UK Banks Looking to Increase Lending Rates on Credit Cards

UK Banks Looking to Increase Lending Rates on Credit Cards

Summary

  • The latest survey by BoE has found that banks in the country had increased the cost of consumer loans in the third quarter of the year and are likely to follow the suit in the fourth quarter.
  • The rate increase has been done on credit cards and consumer loans which have seen an increase in demand in recent months.
  • The Bank of England has been trying its level best over the past few months to prop- up economic activity in the country and increase liquidity.

In its most recent report on credit conditions in the UK published on 15 October 2020, the Bank Of England (BOE) has said that lenders in the country are anticipating an increase in credit and other unsecured credit demand during the fourth quarter of the year. The banks in the country increased their interest rates on such loans in the third quarter and are also expected to continue to increase in the fourth quarter.

During the third quarter period, the defaults, however, did not rose among households who had taken secured loans, but lenders expect that there will be a rise in the numbers during the fourth quarter. It is to be noted that since the end of the lockdown consumer spending has been increasing steadily; however, the recent prospect of a resurgence of the pandemic has caused a jittery in the markets.

Measures by BoE and the British government to prop up economic activity

The coronavirus pandemic and the ensuing lockdown has caused widespread economic damage in the United Kingdom. For the month of April, the GDP of the country shrunk by about a fifth and for the full year, it is expected to shrink by about 9 per cent. The economic conditions and the demand conditions in the country is very similar to a deflationary situation when production and demand both are at less than optimum levels.

As soon as it became apparent in late February and early March that the pandemic will have a deeply damaging impact on the British economy the government rolled out a number of stimulus packages to help the country out of the impending hit. By that time BoE had already lowered its interest rates to historic low of 0.1 per cent.

However, the lockdown imposed from 23 March 2020 for a six-week period forced almost all business activity in the country to a complete standstill. All monetary measures were thus ineffective for that period as the problem was more structural, and only effective policy steps could be employed to stop the situation from deteriorating further. However, the central bank did implement a stimulus measure at that time, which produced almost the same effect as negative interest rates would.

The government offered a loan scheme called the Coronavirus Business interruption loan Scheme (CBILS), whereby the central bank guaranteed loans extended by scheduled banks to support businesses during the crisis. This measure, as well as a number of other measures rolled out at that time, were extremely helpful in arresting a deeper slide of the economy and stimulating a swifter turnaround when the lockdown opened.

The performance of four top money lenders in the UK over the past month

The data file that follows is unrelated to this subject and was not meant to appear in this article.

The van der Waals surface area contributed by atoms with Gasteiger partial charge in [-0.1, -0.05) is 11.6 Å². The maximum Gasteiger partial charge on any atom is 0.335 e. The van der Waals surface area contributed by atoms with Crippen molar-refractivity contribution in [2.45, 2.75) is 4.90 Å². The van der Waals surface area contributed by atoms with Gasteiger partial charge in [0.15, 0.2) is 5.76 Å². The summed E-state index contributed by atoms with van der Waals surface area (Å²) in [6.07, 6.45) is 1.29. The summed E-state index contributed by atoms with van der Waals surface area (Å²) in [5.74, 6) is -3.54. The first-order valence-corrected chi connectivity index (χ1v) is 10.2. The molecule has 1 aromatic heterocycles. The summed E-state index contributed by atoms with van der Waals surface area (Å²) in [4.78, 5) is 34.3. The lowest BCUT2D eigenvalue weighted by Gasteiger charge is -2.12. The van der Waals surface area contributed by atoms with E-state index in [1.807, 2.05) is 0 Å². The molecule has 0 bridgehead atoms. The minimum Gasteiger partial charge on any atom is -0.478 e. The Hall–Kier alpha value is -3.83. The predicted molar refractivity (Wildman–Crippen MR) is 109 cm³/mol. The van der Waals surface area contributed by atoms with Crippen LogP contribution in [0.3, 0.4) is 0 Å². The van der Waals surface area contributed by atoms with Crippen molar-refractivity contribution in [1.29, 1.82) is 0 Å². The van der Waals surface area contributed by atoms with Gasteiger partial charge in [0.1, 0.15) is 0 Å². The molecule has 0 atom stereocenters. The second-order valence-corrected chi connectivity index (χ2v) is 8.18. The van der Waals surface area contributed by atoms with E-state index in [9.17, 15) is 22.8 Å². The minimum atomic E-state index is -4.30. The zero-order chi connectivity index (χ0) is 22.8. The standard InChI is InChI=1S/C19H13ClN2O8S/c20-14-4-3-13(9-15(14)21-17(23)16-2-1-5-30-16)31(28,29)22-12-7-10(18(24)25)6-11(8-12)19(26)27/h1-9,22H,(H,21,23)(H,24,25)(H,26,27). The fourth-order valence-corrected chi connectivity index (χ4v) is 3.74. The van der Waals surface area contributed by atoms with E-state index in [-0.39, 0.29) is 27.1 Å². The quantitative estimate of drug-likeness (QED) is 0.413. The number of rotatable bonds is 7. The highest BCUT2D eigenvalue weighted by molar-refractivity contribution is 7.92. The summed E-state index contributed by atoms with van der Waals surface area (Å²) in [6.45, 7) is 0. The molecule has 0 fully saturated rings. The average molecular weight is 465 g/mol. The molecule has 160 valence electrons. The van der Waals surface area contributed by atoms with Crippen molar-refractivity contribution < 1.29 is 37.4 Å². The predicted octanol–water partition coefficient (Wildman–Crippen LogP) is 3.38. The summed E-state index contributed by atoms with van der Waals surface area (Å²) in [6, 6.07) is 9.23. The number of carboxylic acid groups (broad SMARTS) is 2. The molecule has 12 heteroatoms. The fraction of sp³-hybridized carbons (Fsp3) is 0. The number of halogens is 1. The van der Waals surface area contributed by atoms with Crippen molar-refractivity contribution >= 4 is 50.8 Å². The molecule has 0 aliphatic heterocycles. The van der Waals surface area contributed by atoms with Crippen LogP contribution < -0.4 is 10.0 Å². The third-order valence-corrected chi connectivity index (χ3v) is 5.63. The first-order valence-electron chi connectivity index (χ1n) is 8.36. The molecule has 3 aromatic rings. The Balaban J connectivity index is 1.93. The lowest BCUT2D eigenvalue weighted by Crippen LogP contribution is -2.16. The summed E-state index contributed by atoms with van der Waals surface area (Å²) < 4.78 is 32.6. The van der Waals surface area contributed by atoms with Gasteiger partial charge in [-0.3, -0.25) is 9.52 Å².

1. Barclays Plc

Barclays Plc (LSE: BARC) is a British multinational bank with a worldwide presence. The bank has four core divisions, namely, corporate banking, personal banking, wealth management and investment management.

(Source -Thomson Reuters)

As on 16 October 2020 (10.49 AM GMT+1) the shares of the bank have been trading at GBX 99.34 per share losing 0.90 per cent over the previous day's close.

  1. Standard Chartered Plc 

Standard Chartered PLC (LON: STAN) is a British multinational banking company, with headquarters in London, the United Kingdom, formed in the year 1969, through the merger of two separate banks – the Standard Bank and the Chartered Bank.

(Source -Thomson Reuters) 

As on 16 October 2020 (10.58 AM GMT+1) the shares of the company have been trading at GBX 358.50 per share losing 0.80 per cent over the previous day's close.

  1. HSBC Holdings Plc

HSBC Holdings Plc (LON: HSBA) in the United Kingdom domiciled international banking and financial services company with a widely spread global footprint. HSBC Holdings Plc has also been consistently ranked amongst the top ten largest banks in the world, and it is the largest within Europe.

(Source -Thomson Reuters) 

As on 16 October 2020 (11.01 AM GMT+1) the shares of the company have been trading at GBX 298.45 per share losing 0.050 per cent over the previous day's close.

 

  1. Lloyds Banking Group 

Lloyds Banking Group Plc (LSE: LLOY) is a British banking company with operations in the United Kingdom, Europe, United States of America, Asia, and the Middle East. The bank’s offerings include retail banking- mortgage and sole traders and commercial- life, pension & insurance, and wealth management.

(Source -Thomson Reuters)

 

As on 16 October 2020 (11.03 AM GMT+1) the shares of the company have been trading at GBX 26.22 per share losing 1.39 per cent over the previous day's close.

Outlook

The outlook of the British banks regarding the fourth quarter of the year may not be that firm, though, it is possible that people who have curtailed their spending would come out to spend during the festive season, the threat of the resurgence of COVID- 19 could play spoilsport in that assertion. This is the time when the banks could encourage people to spend more by decreasing their rates, so that the general economic conditions in the country improve, which will ensure higher earnings for the banks.

 

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